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31st January 2010

Having checked all lever arm dampers, they all seem to be in full working order. The oil is clear and they all have a full range of movement with no 'stuttering'. All that needed doing was to clean off the thick black paint, carefully mask and paint the dampers in the correct colours. All have been re-fitted to the chassis with new nuts, bolts and washers.

 

The front lower arms and spring pans have been refitted with new polybushes with all fixings just finger tight until the suspension is assembled fully when things will be nipped up and only fully tightened when loaded. This leads on to the next task, checking the hubs, trunnions and swivel pins. Upon inspection the hubs have new bearings fitted and need no attention whatsoever. That's the end of the good news!

I started to dismantle the NS swivel pin assembly and was met with both good and bad news.

 

The threads of the top trunnion and on the top of the swivel pins are in average to good order, as are the threads in the lower trunnion. However, the threads on the lower end of the swivel pin range from very poor to non-existant! I can't tell for sure about the trunnion threads until I try fitting them onto the new swivel pins - when they arrive.

Top swivel pin thread on the left, lower swivel pin thread (or what's left of it) on the right

 

To enable the swivel pin to be replaced, it has to be removed from the knuckle, this entails removing the steering arm from the knuckle first. This sounds easy and looks easy from the exploded diagrams in manuals BUT, and it is a very big BUT, all the manuals advise not to remove the swivel pin or steering arm unless absoloutley necessary. This worried me so I checked on the internet and emailed Barney Gaylord, MGA Guru. Again all information I found and the reply from Barney said don't do it unless you absolutley have to. Since I had no choice, I got on with it!

I removed the nut from the back of the steering arm and soaked the thread and taper in releasing fluid. Next step was to try to remove the arm from the knuckle using a puller - no joy. More releasing fluid was applied and eventually heat using my oxy-acetylene torch. I held the end of the steering arm, where the track rod would fit, in a vice and heated the knuckle. Swapping the torch for a hammer I tapped the back of the knuckle off of the steering arm - success! This description sounds easy buy my audience will confirm that there were more than a few panicky moments!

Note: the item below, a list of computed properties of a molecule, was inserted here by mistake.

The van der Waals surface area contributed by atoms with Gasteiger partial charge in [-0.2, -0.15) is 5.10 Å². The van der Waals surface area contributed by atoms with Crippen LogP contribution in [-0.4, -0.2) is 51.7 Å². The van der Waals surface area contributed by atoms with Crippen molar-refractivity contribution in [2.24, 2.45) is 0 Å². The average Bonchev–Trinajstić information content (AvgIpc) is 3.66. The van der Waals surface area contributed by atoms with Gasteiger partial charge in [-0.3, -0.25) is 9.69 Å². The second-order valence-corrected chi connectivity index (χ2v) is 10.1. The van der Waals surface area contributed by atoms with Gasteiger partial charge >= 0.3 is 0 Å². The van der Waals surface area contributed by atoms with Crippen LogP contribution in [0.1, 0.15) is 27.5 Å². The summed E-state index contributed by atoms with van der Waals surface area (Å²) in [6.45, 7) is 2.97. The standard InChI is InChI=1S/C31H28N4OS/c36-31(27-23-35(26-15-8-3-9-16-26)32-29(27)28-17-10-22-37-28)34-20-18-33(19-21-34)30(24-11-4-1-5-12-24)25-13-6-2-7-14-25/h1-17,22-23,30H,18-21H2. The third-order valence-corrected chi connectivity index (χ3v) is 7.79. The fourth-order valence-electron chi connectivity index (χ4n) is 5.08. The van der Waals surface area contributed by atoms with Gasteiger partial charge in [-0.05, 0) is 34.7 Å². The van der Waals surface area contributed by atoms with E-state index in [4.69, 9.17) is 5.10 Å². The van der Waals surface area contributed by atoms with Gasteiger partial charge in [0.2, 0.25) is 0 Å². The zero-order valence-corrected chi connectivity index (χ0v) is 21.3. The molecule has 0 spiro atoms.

The next trial will be to check the fit of the trunnions onto the new pins and then to re-assemble the swivel pin and steering arm to the knuckle. After that there will still be the other side to do. Still, lessons learnt should make it easier.

If anyone reading this has completed this re-assembly successfully, please get in touch with any advice.

 

21st February 2010

The new swivel pins have arrived, several weeks late, but they're here and they're good. The first step was to clean the trunnions thoroughly and test fit to the new swivel pins. As expected the threads on the new pins are a little tight but with some careful work, the trunnions now spin on and off freely. Knowing that the trunnions now fit, the next step was to drive out the distance tube bushes, fit new ones and ream them to size. Fitting of the bushes went well but hand reaming did not! After trying hand reaming and failing, the reamer was not exactly in line with the bush resulting in an offset hole for the distance tube, I brought the trunnion to work and handed it to the very helpful mechanical workshop team, thanks Errol. He made a former to be a snug fit in the un-reamed bush and used this in a mill to centre the trunnion in line with the cutting head. The former was removed and the 3/4" reamer substituted. The reamer was then passed through the bush at a slow speed with loads of cutting fluid. The end result is a perfect sliding fit. Thanks once again Errol.